After losing the first two games of this best-of-seven Eastern Conference semifinal series against the Pittsburgh Penguins, the Caps have little margin for error the rest of the way if they're going to be able to navigate their way through this series against the defending champs.
Down 2-0 in the series heading into their first road game of the set, the Caps are in a virtual must-win situation as they prepare for Game 3. Washington was able to turn the tide in the middle of its first-round series against Toronto, and the Caps will now try to do the same against the Penguins.
Video: Two-Man Advantage | May 1
"When there is adversity, you look back at other times where you went through it and overcame it," says Caps center Jay Beagle. "Obviously losing two games at home is not what we wanted to do. It's in the past now and we look to Game 3 and we just have to make sure that we're playing committed and desperate, and we build off how our first period was in Game 2.
The Caps owned a 35-8 lead in shot attempts, a 16-5 lead in shots on net, a 15-5 advantage in face-off wins and a 17-7 lead in hits in the first period of Saturday's Game 2 in Washington. But all that got the Capitals was a scoreless draw after 20 minutes.
"We've got to play like that for a full 60 [minutes]," says Beagle, "try and grind them out and go after them for the full 60. When we play like that, we're a confident team and we also control the play a lot of the time. You've got to figure out what works against certain teams, and we adjusted to Toronto. Now we've got to adjust our play a little bit to our opponent in [Pittsburgh]."
Video: Caps players talk to the media before Game 3
The first period has been scoreless in each of the first two games of this series, but Pittsburgh has jumped out to a lead before the two-minute mark of the second period in both contests. Although the Caps rebounded to tie both games at some point thereafter, they still have not led at any point of this series.
Seven games into the postseason, the Pens have scored at least three goals in all seven games this spring. No team has managed to limit the Pens to two or fewer since the Rangers did so in Pittsburgh's regular season finale. Including the final half dozen games of the regular season, the Pens have scored at least three goals in 12 of their last 13 games.
The Caps couldn't stem the Penguins' attack on home ice, and now they'll try to do so here in Pittsburgh.
"I think we're comfortable either or," says Caps goaltender Braden Holtby, of playing at home or on the road. "I think it benefits us a bit on the road because we simplify a little bit more. We're not trying to impress anyone, we're just trying to win a game. And that's our mindset going into today. No matter what way we get it done, we have to get it done. It doesn't have to be pretty. It has to be a collective effort from every one of us, with more commitment from every one of us. And if we do that, we'll be successful."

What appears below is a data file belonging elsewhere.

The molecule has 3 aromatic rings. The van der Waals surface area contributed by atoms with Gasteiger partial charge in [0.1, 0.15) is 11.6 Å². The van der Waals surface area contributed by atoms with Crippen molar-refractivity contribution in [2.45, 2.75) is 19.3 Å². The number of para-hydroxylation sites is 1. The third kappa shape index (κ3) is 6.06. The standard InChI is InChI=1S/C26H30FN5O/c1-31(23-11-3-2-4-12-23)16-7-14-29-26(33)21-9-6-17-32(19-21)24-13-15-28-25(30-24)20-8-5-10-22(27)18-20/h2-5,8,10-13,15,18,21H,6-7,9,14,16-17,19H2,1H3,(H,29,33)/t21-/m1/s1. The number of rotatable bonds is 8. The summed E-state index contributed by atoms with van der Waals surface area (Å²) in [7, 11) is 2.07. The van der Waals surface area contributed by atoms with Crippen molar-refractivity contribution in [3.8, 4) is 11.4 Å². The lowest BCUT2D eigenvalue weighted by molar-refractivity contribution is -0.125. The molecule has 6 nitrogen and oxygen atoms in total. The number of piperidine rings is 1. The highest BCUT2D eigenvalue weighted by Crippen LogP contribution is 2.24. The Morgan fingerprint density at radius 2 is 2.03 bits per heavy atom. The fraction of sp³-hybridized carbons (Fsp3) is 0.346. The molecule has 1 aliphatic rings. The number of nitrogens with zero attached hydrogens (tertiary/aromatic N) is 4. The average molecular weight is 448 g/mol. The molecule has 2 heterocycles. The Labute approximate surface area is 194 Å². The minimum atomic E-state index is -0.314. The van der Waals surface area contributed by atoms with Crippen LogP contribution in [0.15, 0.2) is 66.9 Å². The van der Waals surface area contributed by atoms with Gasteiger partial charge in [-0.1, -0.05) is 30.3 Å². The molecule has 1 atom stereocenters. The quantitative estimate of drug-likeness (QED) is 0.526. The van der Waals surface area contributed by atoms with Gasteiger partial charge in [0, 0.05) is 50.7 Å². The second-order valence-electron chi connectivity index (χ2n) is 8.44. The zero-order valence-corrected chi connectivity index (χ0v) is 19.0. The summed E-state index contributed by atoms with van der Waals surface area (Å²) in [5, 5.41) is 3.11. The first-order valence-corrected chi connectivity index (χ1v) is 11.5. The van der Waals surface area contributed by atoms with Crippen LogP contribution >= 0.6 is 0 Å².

Video: Caps goalie Braden Holtby on starting Game 3
Flawed At Fives - During the 2016-17 regular season, the Caps permitted a total of 113 five-on-five goals, the fewest in the league and the lowest total of any NHL team in three seasons. But here in the postseason, the Caps have surrendered 18 five-on-five tallies in eight games, most in the league during the playoffs and most per game among the remaining teams in the playoffs.
"It's unacceptable," says Caps right wing Tom Wilson. "You have that structure all year and you work on that structure all year to build your game for the playoffs. We were confident with our game going in, but we haven't done a good enough job in front of [Holtby] and we haven't done a good enough job at five-on-five.
"We know what gets us success. We know how we should play against a team like this. We've got to stay focused and play a full 60 minutes because they have enough talent that if they get 30 seconds here and 30 seconds there, they can make it count."
"In the playoffs, you get some weird bounces," says Caps coach Barry Trotz. "I know even in the Toronto series, pucks were finding the back of the net a little bit easier.
"I can look at our series, and we've given up a few too many odd-man rushes. Both sides have, I'm sure [Pens coach Mike Sullivan] would say the same thing. So those are areas we can clean up."
Video: Coach Trotz on tonight's pivotal Game 3 in Pittsburgh
Getting Them Through - Washington has rolled up 171 shot attempts to just 86 for Pittsburgh in the first two games of this series, but the Pens have scored nine times to just four for the Caps, and that's the only number that really matters at night's end.
The Caps have scored on just 2.3 percent of their shot attempts while the Pens have done so on 10.6 percent of theirs. Washington has had to work much harder to achieve much less through the first two games of the series, and the time has come for the Caps to work smarter at that end of the ice.